“BBrophy1 says:
    February 22, 2010 10:06 AM
    As Jeff Fisher said on the coach’s corner, Scouting Combine stats should just confirm and strengthen what you have already seen on tape, or make you go back and watch more tape on the guy”
    I agree. How did you fail to mention that Florio? Its common sense that the stopwatch isnt deciding anything. But the combine does help CONFIRM these athletes.
    I hate when PFT articles are posted because of content need and overlook the basics. Kind of like using a stopwatch at the combine to make decisions.

  12. WarrenMoonGOAT says: Feb 22, 2010 10:28 AM

    its all about the wonderlic test

  13. Terry Griffin says: Feb 22, 2010 10:33 AM

    Once when asked about a particular offensive lineman’s questionable time in the 40, Bill Belichik responded with; ” there are not many game situations that would require a tackle to run 40 yards downfield in a straight line. “

  14. Harm City Homer says: Feb 22, 2010 10:35 AM

    That last 10% can be the difference in winning and losing.
    The prospects do a lot more than run the 40. They are tested in just about every way imaginable and when you are close on 2 players, the speed, the strength, the intelect can make the choice pretty easy, even if it turns out to be wrong.

  15. It puts the lotion on the skin says: Feb 22, 2010 10:37 AM

    Why does everyone bring up Chris Johnson. He was going to be drafted, regardless of his speed. He just got drafted earlier than expected because of his speed.
    Everyone mentioning Johnson, acts, as if he was a nobody, no one had ever heard of him, and then, out of nowhere, this kid runs a 4.2, and instantly 32 teams were introduced to Chris Johnson…..
    His 40 time took him from a 4th round pick, to a first round pick. It made him a lot more money, but it wasnt the only reason he was picked….

  16. txtumbleweed says: Feb 22, 2010 10:37 AM

    It would make more sense if they ran all the drills in full gear and then you would have a better ideal but it still wouldn’t tell you his football instincts.

  17. tv says: Feb 22, 2010 10:40 AM

    Watching a guy on tape playing football should be all one needs.
    I just love to hear Kiper talk about guys stock rising and dropping when nothing is happening. Seems like this is a device that Kiper and others use to keep themselves relevant and employed. It is nothing more than that.

  18. Bill In DC says: Feb 22, 2010 10:42 AM

    Well duh. The key for speed players is NOT their straight line speed, its their ability to change direction without losing speed. See Chris Johnson, Felix Jones.
    WRs get separation from changing direction without losing (or without losing too much speed), CBs get recovery speed from the same thing, RBs get to set up their blocks and make defensive players take bad angles when they miscalculate the change of direction.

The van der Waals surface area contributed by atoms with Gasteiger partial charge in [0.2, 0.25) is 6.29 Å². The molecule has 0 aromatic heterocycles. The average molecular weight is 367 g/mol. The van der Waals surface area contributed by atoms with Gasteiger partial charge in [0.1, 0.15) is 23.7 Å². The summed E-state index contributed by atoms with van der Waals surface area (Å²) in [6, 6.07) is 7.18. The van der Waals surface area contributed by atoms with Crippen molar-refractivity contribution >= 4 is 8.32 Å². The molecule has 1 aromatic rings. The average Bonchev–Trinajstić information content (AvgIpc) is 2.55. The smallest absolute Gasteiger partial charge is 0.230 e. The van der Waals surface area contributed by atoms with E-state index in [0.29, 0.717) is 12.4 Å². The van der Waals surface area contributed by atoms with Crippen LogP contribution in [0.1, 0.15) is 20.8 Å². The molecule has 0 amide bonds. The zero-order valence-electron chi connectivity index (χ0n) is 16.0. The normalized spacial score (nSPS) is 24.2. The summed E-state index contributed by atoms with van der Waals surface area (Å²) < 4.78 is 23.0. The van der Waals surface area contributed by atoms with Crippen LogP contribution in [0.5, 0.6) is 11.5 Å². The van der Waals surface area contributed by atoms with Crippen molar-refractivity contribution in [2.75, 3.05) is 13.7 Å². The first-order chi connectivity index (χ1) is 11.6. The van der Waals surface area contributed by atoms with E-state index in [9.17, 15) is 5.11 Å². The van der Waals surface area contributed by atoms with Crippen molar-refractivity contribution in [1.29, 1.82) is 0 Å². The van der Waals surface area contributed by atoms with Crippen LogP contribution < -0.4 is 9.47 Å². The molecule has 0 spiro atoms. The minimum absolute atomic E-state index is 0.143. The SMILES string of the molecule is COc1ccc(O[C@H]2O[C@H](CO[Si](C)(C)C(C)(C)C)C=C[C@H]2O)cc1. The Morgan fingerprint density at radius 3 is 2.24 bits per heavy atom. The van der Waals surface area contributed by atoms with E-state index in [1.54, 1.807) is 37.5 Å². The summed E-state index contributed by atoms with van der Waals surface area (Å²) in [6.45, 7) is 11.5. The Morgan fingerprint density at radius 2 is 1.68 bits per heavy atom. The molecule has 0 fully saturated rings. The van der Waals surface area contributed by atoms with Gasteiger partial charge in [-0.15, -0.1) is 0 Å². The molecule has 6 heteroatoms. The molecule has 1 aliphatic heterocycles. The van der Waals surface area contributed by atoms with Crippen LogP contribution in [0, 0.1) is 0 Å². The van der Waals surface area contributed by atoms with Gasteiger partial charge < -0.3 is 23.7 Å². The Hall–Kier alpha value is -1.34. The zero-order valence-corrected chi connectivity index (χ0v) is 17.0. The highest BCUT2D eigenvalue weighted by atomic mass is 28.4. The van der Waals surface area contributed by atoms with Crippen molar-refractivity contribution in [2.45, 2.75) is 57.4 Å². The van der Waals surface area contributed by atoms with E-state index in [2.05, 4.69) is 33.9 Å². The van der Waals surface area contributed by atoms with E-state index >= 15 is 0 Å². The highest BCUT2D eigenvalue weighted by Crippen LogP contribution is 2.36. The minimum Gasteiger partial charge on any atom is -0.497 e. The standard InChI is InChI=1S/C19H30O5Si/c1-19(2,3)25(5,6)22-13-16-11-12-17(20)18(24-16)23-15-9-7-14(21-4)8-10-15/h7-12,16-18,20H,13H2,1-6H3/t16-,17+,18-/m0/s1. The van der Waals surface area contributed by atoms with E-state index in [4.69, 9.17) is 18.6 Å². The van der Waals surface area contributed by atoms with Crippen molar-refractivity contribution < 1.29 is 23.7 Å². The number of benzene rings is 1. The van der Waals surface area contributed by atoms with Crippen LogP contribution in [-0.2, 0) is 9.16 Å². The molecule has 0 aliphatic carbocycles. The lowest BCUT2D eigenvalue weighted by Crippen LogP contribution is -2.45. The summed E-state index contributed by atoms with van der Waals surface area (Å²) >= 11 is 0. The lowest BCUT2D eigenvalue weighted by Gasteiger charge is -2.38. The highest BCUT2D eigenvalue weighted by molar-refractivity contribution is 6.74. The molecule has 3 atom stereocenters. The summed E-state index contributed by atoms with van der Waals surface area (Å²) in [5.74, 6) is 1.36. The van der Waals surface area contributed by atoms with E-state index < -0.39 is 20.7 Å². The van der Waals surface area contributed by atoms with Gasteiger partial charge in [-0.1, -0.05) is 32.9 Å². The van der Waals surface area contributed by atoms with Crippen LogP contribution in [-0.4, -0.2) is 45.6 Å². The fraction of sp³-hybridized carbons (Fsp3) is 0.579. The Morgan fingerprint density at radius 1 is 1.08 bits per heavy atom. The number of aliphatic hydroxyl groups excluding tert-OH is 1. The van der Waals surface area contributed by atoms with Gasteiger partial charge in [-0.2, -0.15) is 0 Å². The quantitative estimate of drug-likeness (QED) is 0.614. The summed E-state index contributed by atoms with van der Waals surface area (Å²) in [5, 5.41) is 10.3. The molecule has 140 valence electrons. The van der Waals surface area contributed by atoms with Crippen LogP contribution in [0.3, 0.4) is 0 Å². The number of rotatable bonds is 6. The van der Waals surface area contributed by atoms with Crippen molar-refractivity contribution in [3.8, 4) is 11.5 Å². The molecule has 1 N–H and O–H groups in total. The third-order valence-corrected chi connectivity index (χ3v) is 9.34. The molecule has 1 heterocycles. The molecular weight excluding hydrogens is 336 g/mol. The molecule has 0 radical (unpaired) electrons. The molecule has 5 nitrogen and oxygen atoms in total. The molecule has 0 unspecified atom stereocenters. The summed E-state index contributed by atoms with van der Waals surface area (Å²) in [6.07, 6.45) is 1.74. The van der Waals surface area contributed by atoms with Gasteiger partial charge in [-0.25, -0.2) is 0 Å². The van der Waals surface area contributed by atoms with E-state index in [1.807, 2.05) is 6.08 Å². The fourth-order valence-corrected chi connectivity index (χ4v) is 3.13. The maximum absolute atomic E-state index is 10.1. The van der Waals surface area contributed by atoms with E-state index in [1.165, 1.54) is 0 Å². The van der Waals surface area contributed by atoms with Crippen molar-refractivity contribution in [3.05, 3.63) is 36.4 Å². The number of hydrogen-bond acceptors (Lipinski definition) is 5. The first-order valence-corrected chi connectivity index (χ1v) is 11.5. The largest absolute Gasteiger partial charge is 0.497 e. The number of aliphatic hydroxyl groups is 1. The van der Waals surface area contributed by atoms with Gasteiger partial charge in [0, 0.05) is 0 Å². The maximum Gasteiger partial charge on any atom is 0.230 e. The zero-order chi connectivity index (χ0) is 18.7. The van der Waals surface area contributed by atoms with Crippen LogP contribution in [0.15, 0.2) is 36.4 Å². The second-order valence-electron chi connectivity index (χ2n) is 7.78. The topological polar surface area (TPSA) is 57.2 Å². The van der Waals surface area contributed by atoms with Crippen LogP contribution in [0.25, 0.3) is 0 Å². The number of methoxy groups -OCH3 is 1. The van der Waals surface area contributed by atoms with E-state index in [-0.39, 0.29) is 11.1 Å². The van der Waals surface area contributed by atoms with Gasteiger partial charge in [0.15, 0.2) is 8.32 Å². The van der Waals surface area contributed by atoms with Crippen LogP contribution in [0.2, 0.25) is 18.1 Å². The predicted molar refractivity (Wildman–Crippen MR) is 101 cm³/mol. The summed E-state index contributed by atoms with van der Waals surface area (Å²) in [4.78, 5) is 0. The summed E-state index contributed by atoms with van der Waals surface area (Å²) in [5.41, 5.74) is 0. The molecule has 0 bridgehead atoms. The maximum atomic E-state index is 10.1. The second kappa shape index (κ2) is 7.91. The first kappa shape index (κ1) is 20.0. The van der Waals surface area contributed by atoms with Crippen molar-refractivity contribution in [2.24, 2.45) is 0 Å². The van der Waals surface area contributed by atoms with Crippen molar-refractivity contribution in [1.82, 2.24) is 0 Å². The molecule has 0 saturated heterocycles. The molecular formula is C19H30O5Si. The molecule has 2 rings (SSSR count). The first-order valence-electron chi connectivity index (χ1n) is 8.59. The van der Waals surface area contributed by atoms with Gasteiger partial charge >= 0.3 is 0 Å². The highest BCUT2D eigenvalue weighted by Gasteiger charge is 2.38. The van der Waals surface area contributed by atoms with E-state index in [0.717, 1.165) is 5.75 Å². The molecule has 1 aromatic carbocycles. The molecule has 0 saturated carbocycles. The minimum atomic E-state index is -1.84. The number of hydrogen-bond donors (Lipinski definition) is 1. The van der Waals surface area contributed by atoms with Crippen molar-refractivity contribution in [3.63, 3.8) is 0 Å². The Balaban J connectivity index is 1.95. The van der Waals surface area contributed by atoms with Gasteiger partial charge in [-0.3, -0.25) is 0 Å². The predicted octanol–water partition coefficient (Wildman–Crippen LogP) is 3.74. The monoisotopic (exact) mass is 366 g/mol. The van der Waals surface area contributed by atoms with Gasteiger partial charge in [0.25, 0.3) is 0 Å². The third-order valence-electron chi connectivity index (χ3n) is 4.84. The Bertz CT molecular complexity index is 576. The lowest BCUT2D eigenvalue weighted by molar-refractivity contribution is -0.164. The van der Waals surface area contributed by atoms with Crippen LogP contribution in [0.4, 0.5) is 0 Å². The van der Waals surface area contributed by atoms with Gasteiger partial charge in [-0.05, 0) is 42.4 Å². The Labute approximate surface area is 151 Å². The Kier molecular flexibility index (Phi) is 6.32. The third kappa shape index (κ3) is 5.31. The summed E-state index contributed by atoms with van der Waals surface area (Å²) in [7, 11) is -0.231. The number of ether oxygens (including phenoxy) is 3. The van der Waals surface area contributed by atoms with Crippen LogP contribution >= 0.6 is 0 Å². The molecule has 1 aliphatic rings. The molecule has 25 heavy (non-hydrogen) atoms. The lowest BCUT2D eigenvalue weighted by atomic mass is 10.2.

I’m not sure why teams don’t test this instead of straight line speed.
    This is also true of fighter jets. In the Korean War the Russian Mig-15/17 was faster and could turn tighter than the US F-86 Sabre, but the US jet racked up a remarkable 17-1 kill ratio because it could change from one maneuver (loop to a roll) to another much faster than the MIG, so US pilots simply outmaneuvered their MIG counterparts.

  19. I_Am_Spartacus says: Feb 22, 2010 10:44 AM

    I enjoyed reading this artice right on top of the Tebow article.

  20. Roger the Dodger says: Feb 22, 2010 10:47 AM

    Ummm. The Combine did not make Chris Johnson. It only made more people aware of him.
    The man had almost 7000 all-purpose yards in college -even after some injury issues – and ran a 10.38 100m dash. If you look at the clips of him running in college, he was something special there, too.
    The woods are full of people who can run fast, but can’t play football. Chris Johnson can do both.

  21. finsbooyah says: Feb 22, 2010 10:49 AM

    jj jones says:
    February 22, 2010 10:24 AM
    “nothing that happens this week will provide keen insight into whether men who were great college players will be good pro football players.”
    Disagree. Tell that to Chris Johnson.
    ==================================
    Did you ever see CJ play in college??? He was a freak… Trust me, the combine is NOT why he was drafted that high.

  22. Love_Boat_Scandal says: Feb 22, 2010 10:57 AM

    This unnamed source (someone from the Patriots?) was pulling a fast one on ole’ Peter King (not a difficult thing to do). I doubt his team’s draft board is 90% set on Feb. 22. If that were the case his team could take a lot of vacation between now and April 22.
    The combine does have some merit. You’re trying to predict players at the next level where guys are bigger, stronger, and faster. Just because a guy succeeds at the college level (on film) doesn’t mean he’ll continue to do so in the NFL.

  23. Citizen Strange says: Feb 22, 2010 11:19 AM

    So coaches should have never used stop watches to evaluate football players in the entire history of football?